Pompe Disease is a rare (approximately 1 in 40,000 births), inherited condition. It is considered a lysosomal storage disorder because people with Pompe have lysosomes (the recycling center of each cell) that cannot break down certain types of complex sugars. Pompe Disease is caused by mutations in a gene that makes an enzyme called acid alpha-1, 4-glugosidase (GAA) or acid maltase. Normally, the body uses GAA to break down glycogen, a stored form of sugar used for energy. The GAA gene is responsible for making this enzyme. Without the proper function of GAA, glycogen that enters into the lysosome is not broken down, but continues to build up and disrupts the functioning of cells. Excessive amounts of lysosomal glycogen accumulate everywhere in the body, but the cells of the heart and skeletal muscles are the most seriously affected.
The Wisconsin Newborn Screening (NBS) Program received a nomination submitted by Michael and Stephanie Clubb on August 26, 2019, for the nomination of Pompe Disease. The Metabolic Subcommittee considered the nomination during a meeting on September 6, 2019, and recommended adding Pompe Disease to the Wisconsin NBS panel. The subcommittee forwarded their recommendation to the Umbrella Committee.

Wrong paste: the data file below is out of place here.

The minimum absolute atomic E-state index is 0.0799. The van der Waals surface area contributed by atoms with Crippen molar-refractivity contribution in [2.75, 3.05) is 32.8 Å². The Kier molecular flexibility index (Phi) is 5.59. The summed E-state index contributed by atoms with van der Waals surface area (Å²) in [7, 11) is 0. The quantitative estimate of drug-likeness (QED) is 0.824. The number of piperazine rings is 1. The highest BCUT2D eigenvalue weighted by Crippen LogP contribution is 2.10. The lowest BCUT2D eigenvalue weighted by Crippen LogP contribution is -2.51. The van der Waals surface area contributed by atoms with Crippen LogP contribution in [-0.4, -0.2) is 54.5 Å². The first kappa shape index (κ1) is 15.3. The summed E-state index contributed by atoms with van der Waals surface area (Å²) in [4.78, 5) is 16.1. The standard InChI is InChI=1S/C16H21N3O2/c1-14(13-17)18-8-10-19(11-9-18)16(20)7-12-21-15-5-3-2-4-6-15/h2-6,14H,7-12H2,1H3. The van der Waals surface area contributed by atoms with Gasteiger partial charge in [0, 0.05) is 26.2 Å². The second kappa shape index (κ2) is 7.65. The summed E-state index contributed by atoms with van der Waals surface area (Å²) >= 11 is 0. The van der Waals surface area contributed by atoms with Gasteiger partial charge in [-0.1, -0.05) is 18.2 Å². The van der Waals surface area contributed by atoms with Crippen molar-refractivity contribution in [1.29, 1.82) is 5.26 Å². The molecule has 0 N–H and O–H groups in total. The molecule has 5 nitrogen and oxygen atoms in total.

The NBS Umbrella Committee considered the nomination during a meeting on December 6, 2019, and recommended adding Pompe Disease to the NBS panel of conditions. The Umbrella Committee forwarded their recommendation to the Secretary's Advisory Committee on Newborn Screening (SACNBS).
The SACNBS considered the nomination on March 6, 2020, and forwarded a recommendation (a report) to the Secretary of the Department of Health Services in support of adding Pompe Disease to the NBS panel of conditions.
The Secretary has approved the recommendation to add Pompe Disease to the NBS panel of conditions.
If you have questions about the Pompe Disease nomination process, please contact the Newborn Screening Program.
Return to Newborn Screening.